Tourist numbers to Tunisia will hit a record high this year, fully reversing the damage inflicted on the sector by attacks on holidaymakers in 2015, the tourism minister said on Wednesday.
After three years of shunning Tunisia in the wake of a gun attack on a beach in Sousse that killed 39 tourists and one at the Bardo National Museum in Tunis that killed 21, major European tour operators have started to return.
“We aim to receive 8 million tourists this year with strong booking rates from European customers and other new customers,” Tourism Minister Salma Loumi said.
We aim to receive 8 million tourists this year with strong booking rates from European customers and other new customers.
“The return of British tourists is a very good signal for us.”
Last week, Thomas Cook flew British tourists to Tunisia for the first time since an Islamist militant killed 30 Britons in Sousse. TUI, said last month it too planned to offer holidays in Tunisia again, starting in May.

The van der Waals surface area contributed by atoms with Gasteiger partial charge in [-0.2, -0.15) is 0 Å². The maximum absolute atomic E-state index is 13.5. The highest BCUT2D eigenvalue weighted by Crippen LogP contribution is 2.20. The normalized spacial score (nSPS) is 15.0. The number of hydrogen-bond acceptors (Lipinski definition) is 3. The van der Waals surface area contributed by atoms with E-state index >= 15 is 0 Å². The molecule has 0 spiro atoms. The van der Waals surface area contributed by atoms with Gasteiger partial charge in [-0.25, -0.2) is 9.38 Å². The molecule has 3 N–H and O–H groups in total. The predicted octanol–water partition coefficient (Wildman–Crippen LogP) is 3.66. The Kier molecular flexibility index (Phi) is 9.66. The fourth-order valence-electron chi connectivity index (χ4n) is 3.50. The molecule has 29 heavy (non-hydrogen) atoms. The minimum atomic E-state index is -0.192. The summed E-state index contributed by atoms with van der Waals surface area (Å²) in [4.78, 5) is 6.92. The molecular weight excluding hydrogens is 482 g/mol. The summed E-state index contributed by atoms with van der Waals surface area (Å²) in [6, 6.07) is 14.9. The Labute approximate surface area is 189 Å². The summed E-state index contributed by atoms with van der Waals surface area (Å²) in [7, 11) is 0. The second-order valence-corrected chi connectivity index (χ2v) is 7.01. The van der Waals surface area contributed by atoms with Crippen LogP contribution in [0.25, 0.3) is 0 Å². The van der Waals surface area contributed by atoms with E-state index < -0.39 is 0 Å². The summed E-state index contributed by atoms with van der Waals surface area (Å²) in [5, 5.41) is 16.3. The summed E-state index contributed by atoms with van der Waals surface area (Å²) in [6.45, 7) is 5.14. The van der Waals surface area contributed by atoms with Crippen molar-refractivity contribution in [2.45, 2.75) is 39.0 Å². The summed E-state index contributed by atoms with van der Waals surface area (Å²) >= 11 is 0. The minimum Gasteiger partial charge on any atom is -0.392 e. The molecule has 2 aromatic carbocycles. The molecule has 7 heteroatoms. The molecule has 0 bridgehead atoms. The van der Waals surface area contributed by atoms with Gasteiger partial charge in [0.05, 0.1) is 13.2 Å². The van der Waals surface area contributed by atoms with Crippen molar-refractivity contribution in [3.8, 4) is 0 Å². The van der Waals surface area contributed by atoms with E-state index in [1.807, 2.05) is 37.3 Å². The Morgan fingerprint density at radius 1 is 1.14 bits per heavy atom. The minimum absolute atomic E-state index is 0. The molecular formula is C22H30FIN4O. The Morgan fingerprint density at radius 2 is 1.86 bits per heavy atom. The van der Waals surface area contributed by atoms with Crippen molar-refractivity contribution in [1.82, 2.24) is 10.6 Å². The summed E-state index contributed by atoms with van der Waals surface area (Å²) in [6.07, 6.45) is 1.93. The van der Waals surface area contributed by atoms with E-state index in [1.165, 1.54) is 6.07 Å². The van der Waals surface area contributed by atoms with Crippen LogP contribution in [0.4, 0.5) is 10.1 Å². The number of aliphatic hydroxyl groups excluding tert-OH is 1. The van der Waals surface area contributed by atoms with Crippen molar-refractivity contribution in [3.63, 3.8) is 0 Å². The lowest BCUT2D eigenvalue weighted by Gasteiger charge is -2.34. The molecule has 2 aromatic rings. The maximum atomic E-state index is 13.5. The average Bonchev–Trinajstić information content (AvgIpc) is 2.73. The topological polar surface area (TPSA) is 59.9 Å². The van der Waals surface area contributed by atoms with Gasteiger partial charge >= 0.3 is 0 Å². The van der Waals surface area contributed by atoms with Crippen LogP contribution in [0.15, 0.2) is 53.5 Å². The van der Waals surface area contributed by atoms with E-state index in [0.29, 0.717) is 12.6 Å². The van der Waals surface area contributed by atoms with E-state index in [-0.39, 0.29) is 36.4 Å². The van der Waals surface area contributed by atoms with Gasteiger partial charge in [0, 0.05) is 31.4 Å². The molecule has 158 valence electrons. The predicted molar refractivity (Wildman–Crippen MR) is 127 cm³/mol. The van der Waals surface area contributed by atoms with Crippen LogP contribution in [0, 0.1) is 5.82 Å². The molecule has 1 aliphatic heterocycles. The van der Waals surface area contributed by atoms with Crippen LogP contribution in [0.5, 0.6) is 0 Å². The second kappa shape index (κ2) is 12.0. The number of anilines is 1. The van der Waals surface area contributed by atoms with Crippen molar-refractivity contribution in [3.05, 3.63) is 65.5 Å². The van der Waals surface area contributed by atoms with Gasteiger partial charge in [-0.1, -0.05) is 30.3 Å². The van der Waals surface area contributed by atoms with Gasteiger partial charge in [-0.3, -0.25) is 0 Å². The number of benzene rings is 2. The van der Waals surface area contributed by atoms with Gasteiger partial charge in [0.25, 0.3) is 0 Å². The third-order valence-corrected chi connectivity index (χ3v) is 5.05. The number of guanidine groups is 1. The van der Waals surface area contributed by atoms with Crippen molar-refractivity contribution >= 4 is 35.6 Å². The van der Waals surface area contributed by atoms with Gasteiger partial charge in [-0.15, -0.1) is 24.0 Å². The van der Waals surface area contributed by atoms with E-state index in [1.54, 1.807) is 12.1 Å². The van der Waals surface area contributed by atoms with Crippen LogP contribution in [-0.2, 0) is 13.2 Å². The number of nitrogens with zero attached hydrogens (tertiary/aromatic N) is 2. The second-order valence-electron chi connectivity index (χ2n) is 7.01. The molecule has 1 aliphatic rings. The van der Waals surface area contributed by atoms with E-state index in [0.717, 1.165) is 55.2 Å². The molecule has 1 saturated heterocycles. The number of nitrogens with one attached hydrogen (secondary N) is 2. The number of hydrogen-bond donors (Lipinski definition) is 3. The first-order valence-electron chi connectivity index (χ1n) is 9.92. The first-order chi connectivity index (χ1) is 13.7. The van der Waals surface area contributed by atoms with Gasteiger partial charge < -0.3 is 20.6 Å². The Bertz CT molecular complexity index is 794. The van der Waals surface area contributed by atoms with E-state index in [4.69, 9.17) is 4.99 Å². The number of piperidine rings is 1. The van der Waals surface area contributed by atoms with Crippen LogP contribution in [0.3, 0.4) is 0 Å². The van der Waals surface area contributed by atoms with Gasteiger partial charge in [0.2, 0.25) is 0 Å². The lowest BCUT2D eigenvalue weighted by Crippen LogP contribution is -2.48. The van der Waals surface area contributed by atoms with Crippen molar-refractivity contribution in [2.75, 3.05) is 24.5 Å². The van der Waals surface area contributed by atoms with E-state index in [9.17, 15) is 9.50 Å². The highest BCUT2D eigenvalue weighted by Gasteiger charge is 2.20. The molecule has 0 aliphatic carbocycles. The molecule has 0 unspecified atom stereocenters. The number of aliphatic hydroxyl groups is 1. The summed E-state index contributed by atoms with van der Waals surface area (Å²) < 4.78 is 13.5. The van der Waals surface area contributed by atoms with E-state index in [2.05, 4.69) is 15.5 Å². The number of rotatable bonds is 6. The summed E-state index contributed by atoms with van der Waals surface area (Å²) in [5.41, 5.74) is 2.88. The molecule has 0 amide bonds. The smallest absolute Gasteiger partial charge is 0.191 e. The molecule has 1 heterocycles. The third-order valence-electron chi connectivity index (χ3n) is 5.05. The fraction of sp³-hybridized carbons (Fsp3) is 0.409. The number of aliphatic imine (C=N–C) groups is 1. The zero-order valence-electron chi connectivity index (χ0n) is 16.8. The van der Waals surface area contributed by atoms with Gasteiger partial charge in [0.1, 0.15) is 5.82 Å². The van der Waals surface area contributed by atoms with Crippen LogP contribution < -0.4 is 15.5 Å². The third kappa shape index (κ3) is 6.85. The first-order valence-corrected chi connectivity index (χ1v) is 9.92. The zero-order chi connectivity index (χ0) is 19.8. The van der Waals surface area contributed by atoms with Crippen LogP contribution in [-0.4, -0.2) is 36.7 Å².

Tunisia has been an attractive destination for tourists since the beginning of the 1960s. Among Tunisia’s tourist attractions are its cosmopolitan capital city of Tunis, the ancient ruins of Carthage, the Muslim and Jewish quarters of Jerba, and coastal resorts outside Monastir.
The 8 million forecast brings tourist numbers above the pre-attack level of 7.1 million in 2014. Arrivals fell to 5.3 million in 2015. Loumi said tourism revenues would be up 25 percent on last year when they reached 2.8 billion dinar ($1.2 billion).
Tourist numbers in 2017 were already up 23 percent on the previous year to 7 million, as hotels filled beds with Russian and Algerian visitors, but operators say they spend less than European holidaymakers.
Tourism accounts for 8 percent of Tunisia’s gross domestic product. A return of European visitors would give a strong boost to the struggling economy and raise the country’s weak foreign currency reserves.